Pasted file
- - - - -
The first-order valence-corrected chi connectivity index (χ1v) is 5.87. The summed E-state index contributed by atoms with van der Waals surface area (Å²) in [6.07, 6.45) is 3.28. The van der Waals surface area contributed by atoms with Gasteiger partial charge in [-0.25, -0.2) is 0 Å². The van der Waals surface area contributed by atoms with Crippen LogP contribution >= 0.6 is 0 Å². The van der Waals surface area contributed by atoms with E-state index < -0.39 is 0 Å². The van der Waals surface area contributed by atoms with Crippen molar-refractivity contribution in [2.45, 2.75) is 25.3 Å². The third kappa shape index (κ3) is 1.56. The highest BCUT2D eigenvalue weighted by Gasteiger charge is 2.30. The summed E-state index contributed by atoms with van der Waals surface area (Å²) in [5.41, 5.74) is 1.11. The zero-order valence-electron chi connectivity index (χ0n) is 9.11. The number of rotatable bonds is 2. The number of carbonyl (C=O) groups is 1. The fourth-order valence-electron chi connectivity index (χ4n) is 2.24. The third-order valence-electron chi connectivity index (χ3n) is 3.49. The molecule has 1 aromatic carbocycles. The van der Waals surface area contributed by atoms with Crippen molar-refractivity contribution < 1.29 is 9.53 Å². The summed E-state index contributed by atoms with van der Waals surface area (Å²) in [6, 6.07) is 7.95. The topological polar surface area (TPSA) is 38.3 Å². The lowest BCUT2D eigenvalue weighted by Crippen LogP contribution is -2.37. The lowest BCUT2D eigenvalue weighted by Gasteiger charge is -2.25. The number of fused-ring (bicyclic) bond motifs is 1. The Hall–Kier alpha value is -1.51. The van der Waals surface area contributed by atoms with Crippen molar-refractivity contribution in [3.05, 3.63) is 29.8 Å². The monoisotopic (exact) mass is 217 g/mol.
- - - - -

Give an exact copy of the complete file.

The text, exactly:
The first-order valence-corrected chi connectivity index (χ1v) is 5.87. The summed E-state index contributed by atoms with van der Waals surface area (Å²) in [6.07, 6.45) is 3.28. The van der Waals surface area contributed by atoms with Gasteiger partial charge in [-0.25, -0.2) is 0 Å². The van der Waals surface area contributed by atoms with Crippen LogP contribution >= 0.6 is 0 Å². The van der Waals surface area contributed by atoms with E-state index < -0.39 is 0 Å². The van der Waals surface area contributed by atoms with Crippen molar-refractivity contribution in [2.45, 2.75) is 25.3 Å². The third kappa shape index (κ3) is 1.56. The highest BCUT2D eigenvalue weighted by Gasteiger charge is 2.30. The summed E-state index contributed by atoms with van der Waals surface area (Å²) in [5.41, 5.74) is 1.11. The zero-order valence-electron chi connectivity index (χ0n) is 9.11. The number of rotatable bonds is 2. The number of carbonyl (C=O) groups is 1. The fourth-order valence-electron chi connectivity index (χ4n) is 2.24. The third-order valence-electron chi connectivity index (χ3n) is 3.49. The molecule has 1 aromatic carbocycles. The van der Waals surface area contributed by atoms with Crippen molar-refractivity contribution < 1.29 is 9.53 Å². The summed E-state index contributed by atoms with van der Waals surface area (Å²) in [6, 6.07) is 7.95. The topological polar surface area (TPSA) is 38.3 Å². The lowest BCUT2D eigenvalue weighted by Crippen LogP contribution is -2.37. The lowest BCUT2D eigenvalue weighted by Gasteiger charge is -2.25. The number of fused-ring (bicyclic) bond motifs is 1. The Hall–Kier alpha value is -1.51. The van der Waals surface area contributed by atoms with Crippen molar-refractivity contribution in [3.05, 3.63) is 29.8 Å². The monoisotopic (exact) mass is 217 g/mol.